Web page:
Blockchain for us comes not where most would expect. We do not want to build a crypto lending service since the possibility of immediate use of the borrowed money at conventional stores is a must for us. Stable coins are not quite there yet, and crypto as of now still mostly remains a lending collateral or an alternative way of investment. We want to utilize blockchain for smart contracts and for building a verifiable credit history for our users. Borrowing 10 dollars and not paying back to peers has an effect on Lendonomy's Trust Score, which then has an effect on a given individual's credit score with the person's bank. We want to reward responsible borrowers by giving them a chance to build a verifiable credit history and receive the internationally recognized credit score, and blockchain offers this possibility.
3. Could you share a specific customer/user that benefits from what you offer? What has your service done for them?
AO: The service is yet to launch. We are aiming to launch the app by the end of this year. We want to comply with all existing regulations, and that takes time. We are developing the service in collaboration with students from 4 universities and are actively seeking feedback anywhere we go, so we hope that after the service officially launches, we will hear something great from our fans.
4. What other blockchain lending use cases are you excited about?
AO: ETHLend by Aave is a captivating service to watch in blockchain lending. I think there is still a lot to say in the field, and the guys at ETHLend do the classic crypto lending in a very articulated and easy-to-understand way. I admire the team behind the service also because of how strategically they approach the market. Securing two licenses in Estonia gives them credibility in the European market and makes people who have previously been reluctant to lending in crypto less skeptical. LoanXchain is another interesting service to watch. The company is headquartered in Italy, and has secured a range of strategic partnerships. It is interesting to see how young fintech companies, especially the ones in blockchain, partner up with banks and financial institutions. In my opinion, if done right, such collaborations can result in a range of innovative services that are both compliant and trustworthy on the one hand, and amazing and user-friendly – on the other.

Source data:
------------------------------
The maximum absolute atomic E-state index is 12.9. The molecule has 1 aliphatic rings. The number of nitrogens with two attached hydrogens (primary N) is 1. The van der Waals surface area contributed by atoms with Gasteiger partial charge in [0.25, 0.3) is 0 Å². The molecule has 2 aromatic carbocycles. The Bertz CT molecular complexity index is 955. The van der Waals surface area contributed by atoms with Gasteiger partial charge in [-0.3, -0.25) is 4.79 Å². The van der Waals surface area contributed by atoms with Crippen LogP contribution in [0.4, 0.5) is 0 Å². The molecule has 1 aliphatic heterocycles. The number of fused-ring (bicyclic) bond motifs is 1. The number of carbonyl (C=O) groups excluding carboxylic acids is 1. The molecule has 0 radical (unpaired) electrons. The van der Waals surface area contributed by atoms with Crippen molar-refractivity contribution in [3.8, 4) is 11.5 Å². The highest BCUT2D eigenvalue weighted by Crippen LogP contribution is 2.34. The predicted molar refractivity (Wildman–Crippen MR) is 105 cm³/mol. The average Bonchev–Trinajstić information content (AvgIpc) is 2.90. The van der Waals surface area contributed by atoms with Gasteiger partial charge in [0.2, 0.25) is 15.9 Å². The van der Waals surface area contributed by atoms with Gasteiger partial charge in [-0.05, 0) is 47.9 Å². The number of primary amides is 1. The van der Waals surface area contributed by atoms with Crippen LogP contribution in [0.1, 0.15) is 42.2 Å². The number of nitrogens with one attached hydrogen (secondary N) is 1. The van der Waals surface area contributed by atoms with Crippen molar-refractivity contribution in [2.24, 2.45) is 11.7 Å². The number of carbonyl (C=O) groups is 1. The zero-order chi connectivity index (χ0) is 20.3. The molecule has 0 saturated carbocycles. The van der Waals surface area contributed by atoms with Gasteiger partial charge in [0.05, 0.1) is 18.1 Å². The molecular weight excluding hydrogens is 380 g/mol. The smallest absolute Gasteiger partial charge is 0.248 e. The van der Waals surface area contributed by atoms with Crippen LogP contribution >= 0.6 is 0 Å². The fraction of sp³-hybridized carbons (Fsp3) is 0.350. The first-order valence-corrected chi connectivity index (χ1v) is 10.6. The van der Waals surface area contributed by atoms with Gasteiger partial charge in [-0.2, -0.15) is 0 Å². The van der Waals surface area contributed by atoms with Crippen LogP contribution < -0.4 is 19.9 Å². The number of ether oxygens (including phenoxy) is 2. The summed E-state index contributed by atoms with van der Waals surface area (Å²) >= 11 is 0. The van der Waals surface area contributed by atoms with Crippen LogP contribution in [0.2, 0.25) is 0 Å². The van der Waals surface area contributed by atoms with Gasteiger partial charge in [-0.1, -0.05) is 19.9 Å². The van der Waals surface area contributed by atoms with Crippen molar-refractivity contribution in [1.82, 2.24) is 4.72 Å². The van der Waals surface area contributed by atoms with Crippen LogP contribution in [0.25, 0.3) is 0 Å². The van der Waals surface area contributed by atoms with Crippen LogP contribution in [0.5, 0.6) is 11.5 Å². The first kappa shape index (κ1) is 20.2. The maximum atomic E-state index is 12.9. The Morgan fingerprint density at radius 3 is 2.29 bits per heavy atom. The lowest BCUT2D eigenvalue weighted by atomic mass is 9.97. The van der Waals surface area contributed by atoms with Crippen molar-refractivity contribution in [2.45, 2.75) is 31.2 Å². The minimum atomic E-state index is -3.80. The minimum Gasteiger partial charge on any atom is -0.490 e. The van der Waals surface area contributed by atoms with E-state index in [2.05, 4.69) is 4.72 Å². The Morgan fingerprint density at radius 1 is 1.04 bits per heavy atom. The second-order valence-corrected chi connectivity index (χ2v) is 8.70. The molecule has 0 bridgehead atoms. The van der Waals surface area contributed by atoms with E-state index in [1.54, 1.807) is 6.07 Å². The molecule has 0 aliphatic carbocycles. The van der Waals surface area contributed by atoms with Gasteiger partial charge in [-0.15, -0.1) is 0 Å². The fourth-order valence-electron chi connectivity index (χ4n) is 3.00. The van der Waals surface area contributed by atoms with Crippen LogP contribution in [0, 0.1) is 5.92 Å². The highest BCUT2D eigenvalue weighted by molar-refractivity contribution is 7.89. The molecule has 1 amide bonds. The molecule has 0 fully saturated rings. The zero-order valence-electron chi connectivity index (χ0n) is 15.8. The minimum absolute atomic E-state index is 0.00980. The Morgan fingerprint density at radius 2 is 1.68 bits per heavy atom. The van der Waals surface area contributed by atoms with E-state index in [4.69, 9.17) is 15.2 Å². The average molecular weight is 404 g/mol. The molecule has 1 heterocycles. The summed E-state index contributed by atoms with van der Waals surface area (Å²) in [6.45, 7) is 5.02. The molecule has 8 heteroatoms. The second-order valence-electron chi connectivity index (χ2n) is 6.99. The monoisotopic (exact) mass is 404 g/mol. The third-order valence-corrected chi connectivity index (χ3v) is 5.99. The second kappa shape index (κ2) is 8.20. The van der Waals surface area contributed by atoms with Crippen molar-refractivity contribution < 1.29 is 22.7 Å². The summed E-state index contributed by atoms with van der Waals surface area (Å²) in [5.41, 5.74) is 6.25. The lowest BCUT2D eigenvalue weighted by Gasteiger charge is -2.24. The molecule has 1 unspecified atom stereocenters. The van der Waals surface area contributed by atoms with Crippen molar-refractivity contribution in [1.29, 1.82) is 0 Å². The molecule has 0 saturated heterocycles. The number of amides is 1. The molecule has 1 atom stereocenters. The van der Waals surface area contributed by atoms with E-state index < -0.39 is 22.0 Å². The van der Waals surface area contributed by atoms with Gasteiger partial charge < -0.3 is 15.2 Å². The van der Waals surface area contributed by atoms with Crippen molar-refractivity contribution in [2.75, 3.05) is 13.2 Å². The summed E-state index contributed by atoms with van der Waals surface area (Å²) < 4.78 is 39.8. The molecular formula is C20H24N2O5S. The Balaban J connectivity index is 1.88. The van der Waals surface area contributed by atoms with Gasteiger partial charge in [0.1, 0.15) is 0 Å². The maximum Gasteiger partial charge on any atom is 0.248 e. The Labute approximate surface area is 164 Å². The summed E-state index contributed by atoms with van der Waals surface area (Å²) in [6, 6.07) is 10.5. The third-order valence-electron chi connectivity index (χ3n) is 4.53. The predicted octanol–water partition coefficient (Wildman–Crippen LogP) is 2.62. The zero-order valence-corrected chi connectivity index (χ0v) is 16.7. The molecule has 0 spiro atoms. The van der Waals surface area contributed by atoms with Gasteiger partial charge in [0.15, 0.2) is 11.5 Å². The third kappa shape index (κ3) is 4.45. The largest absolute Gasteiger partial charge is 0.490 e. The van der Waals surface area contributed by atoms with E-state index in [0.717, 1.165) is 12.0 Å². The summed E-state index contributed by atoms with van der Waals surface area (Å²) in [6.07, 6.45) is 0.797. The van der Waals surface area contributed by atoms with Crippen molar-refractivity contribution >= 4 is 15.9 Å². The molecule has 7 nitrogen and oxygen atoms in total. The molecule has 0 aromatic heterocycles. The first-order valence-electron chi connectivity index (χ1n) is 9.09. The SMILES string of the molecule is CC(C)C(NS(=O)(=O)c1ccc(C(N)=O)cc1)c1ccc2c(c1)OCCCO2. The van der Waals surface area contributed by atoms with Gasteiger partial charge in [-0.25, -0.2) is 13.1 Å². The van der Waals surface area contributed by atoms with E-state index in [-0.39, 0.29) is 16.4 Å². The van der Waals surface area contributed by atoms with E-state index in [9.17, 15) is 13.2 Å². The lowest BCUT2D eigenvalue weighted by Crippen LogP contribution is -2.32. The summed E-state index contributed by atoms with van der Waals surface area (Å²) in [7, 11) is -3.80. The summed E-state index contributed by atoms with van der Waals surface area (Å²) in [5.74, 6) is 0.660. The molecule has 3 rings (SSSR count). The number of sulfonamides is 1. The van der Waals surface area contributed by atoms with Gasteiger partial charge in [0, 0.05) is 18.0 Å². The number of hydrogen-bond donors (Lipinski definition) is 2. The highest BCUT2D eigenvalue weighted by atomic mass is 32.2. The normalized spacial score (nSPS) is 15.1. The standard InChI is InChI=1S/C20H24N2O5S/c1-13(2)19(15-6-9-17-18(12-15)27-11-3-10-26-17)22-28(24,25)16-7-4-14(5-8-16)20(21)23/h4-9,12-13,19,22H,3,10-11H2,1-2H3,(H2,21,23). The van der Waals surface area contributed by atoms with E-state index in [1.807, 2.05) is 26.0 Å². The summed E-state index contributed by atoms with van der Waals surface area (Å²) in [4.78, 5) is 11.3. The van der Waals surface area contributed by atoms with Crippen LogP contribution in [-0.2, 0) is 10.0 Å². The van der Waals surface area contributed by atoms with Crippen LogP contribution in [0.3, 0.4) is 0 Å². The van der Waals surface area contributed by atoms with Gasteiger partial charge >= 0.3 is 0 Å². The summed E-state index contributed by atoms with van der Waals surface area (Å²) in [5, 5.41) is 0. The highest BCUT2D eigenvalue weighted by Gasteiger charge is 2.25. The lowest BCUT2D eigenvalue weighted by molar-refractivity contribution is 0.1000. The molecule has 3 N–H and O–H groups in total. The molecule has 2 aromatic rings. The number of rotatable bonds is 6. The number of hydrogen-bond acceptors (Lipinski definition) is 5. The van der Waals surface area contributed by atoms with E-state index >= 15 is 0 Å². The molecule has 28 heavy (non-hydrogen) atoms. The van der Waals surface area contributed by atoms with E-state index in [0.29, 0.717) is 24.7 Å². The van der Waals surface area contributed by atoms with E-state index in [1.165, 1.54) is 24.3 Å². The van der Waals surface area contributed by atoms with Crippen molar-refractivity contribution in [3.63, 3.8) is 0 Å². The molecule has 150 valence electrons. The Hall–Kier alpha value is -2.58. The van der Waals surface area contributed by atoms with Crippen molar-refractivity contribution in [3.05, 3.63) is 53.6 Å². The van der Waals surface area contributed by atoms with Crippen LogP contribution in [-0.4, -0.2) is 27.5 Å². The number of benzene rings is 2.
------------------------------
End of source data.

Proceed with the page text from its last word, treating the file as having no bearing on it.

5. Where will Lendonomy be in five years?
AO: In 5 years, I imagine Lendonomy to be a “no-brainer” service when it comes to borrowing micro amounts from other people. Up to date, there is no mobile service on the market that would let a person instantly borrow money from another human being. I mean, I can rent a stranger's apartment in 60 seconds, I can rent my neighbor's car using a mobile app, I can even rent someone else's dog (!) but I can't borrow or lend money at the convenience of my phone without having to spend at least half an hour on filling out forms, uploading my passport, ordering a credit check, waiting for approval and so on… I am not in any way saying the above-mentioned things should not be done. What I am saying is that they definitely could be done better than they are done today. And in 5 years, we want to be the ones who would crack this code.